Alternative Fuel Readiness Planning

Last year, in partnership with the Redwood Coast Energy Authority (RCEA) and other key regional partners, SERC embarked on a two-year Alternative Fuels Readiness Planning (AFRP) project funded by the California Energy Commission (CEC). This project seeks to assess the potential for development of alternative transportation fuels such as electricity, hydrogen, and some biofuels in the North Coast region of California.

The goal of the SERC-led analytical work is to explore pathways for the North Coast region to achieve the 10% reduction in average fuel carbon intensity by 2020 mandated under California’s Low Carbon Fuel Standard (LCFS). To this end, we have recently finished developing a simulation model, drawing on price data for fuels, vehicles, and distribution infrastructure, as well as analysis of regional transportation trends and fuel life cycle greenhouse gas (GHG) emissions. The model allows us to simulate the economic efficiency of GHG reduction via each fuel pathway individually as well as for a suite of technologies deployed to meet the LCFS target. It offers a nuanced understanding of the systems in question, enabling us to evaluate the impact of changing fuel and vehicle prices, electric grid carbon intensities, and other factors on the cost of GHG abatement through alternative fuel deployment.

Outputs of this analysis are being used by RCEA as it engages with both public and private sector transportation energy stakeholders across the region. This collaboration will lead to the development of a strategic plan for deploying a more sustainable transportation system in the North Coast of California.

Marginal Abatement Cost (MAC) for each of the fuel pathways considered. Presented here is aggregate marginal cost above a conventional fuel/vehicle baseline. These costs include fuel cost as well as any incremental vehicle or distribution infrastructure cost required for a given fuel type.

Marginal Abatement Cost (MAC) for each of the fuel pathways considered. Presented here is aggregate marginal cost above a conventional fuel/vehicle baseline. These costs include fuel cost as well as any incremental vehicle or distribution infrastructure cost required for a given fuel type.

 

Assessing the Costs and Benefits of Alternative Fuel Pathways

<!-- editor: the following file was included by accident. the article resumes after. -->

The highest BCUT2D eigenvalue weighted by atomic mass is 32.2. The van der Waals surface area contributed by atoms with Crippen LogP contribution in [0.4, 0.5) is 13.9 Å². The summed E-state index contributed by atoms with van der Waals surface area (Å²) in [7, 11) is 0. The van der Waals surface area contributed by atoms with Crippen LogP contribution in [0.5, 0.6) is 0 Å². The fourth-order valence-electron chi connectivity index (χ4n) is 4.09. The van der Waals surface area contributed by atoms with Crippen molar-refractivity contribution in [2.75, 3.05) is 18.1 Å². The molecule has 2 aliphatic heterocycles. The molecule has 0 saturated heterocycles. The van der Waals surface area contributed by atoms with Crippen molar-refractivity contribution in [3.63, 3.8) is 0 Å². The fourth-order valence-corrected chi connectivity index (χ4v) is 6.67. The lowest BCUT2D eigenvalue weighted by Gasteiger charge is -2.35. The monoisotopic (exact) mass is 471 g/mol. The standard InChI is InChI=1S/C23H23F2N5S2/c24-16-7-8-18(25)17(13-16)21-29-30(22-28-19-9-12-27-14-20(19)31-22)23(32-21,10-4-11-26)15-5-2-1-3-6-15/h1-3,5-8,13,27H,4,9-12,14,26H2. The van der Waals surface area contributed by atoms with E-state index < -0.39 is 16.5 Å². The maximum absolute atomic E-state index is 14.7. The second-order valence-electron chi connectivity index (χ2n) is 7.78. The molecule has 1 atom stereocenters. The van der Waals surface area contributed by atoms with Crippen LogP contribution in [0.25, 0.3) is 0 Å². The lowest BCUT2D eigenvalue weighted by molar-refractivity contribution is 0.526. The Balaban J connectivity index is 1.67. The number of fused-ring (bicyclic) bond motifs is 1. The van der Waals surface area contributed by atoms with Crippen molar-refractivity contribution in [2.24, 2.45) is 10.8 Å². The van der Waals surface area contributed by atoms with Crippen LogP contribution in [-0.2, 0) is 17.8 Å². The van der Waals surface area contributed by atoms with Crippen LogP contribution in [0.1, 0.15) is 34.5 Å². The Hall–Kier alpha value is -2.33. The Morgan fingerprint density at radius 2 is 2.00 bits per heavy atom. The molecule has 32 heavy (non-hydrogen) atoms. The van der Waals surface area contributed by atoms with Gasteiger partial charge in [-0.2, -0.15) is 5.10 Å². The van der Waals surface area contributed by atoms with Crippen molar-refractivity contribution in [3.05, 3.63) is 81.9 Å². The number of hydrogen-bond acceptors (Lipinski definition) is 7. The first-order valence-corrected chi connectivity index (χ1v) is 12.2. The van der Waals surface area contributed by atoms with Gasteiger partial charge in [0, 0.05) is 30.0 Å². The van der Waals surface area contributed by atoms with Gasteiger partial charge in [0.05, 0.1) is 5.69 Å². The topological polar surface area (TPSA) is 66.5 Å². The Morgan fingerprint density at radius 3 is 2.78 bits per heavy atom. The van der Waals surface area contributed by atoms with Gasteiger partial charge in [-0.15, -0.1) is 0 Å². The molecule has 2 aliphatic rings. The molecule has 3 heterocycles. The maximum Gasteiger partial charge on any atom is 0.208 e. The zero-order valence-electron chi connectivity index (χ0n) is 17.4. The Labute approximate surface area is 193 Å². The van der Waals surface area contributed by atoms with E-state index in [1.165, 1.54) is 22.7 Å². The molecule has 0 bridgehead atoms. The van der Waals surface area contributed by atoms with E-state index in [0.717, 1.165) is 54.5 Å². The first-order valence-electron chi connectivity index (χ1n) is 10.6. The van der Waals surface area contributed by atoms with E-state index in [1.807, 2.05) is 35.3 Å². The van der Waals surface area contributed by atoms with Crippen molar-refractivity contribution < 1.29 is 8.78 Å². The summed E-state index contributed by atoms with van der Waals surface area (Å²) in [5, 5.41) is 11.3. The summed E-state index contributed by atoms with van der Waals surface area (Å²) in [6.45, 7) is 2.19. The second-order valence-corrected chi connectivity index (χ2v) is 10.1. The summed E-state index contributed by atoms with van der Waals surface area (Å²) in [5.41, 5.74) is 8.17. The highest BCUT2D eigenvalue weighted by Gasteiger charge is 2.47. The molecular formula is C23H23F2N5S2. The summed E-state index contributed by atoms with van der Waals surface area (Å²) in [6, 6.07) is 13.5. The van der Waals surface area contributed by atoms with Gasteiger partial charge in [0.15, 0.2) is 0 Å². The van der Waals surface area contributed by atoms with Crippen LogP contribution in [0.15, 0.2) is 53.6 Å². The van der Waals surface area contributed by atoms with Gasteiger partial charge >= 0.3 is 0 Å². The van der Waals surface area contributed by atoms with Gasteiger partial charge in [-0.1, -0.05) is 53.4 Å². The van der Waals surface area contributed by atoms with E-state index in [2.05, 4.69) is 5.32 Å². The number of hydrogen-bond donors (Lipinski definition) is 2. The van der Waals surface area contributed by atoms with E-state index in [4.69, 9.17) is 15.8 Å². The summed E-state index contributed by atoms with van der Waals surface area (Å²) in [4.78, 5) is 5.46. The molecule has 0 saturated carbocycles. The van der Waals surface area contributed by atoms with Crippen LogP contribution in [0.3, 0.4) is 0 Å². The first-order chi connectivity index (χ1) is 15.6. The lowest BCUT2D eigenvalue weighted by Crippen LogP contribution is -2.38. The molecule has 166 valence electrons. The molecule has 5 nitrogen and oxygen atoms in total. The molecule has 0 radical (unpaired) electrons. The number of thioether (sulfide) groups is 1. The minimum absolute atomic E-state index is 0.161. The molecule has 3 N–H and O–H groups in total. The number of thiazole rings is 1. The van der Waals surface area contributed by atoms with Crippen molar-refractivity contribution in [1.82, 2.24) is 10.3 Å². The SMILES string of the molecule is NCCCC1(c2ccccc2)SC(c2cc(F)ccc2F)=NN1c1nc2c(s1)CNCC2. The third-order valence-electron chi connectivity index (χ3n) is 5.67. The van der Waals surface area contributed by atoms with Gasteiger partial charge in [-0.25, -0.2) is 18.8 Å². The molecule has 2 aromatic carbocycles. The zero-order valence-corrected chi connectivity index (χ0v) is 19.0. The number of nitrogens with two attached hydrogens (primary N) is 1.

AFRP logo-wpThis summer, in partnership with the Redwood Coast Energy Authority (RCEA) and other key regional partners, SERC embarked on a two-year Alternative Fuels Readiness Planning (AFRP) project funded by the California Energy Commission (CEC). This project seeks to assess the potential for development of alternative transportation fuels such as electricity, hydrogen, and some biofuels in the North Coast region of California. Each of the counties in the region (Humboldt, Mendocino, Del Norte, Trinity and Siskiyou) presents different challenges with respect to vehicle fleet, terrain and fuel demand. SERC is leading the analytical work, focusing on the costs and benefits of various alternative fuel pathways, and RCEA will lead the stakeholder engagement and strategic planning process.

The goal for the analytical work is to explore ways for the North Coast region to achieve the 10% reduction in fuel carbon intensity by 2020 mandated under California’s Low Carbon Fuel Standard (LCFS). The optimal mix of alternative fuel vehicles and refueling infrastructure will depend on a variety of factors including commodity prices, policy implementation, carbon markets, electric grid mix, incentive structures, and fuel technology development. The simulation model being developed by SERC will enable local and state agencies and other partners to target incentives and investments in light of these realities.

Our first task was to figure out how much gasoline and diesel is being consumed on a yearly basis in each of the five counties. This involved collecting data from Air Quality Management Districts, CalTrans, the CEC, and other sources that track transportation markets and emissions. Additionally, we have catalogued existing alternative fueling stations (such as electric vehicle chargers and biodiesel fueling stations) in the region, and any measurable amounts of fuel they dispense.

With fuel quantities in hand, we will soon complete our simulation model, conduct the alternative fuels portfolio analysis, and then explore the potential impact of incentives on the adoption of alternative fuels. Ultimately, we will present the products of our work to regional stakeholders in the context of a strategic planning process. Using the stakeholders’ input, the team will set regional goals for alternative fuel adoption and define a roadmap to achieving a more sustainable transportation system.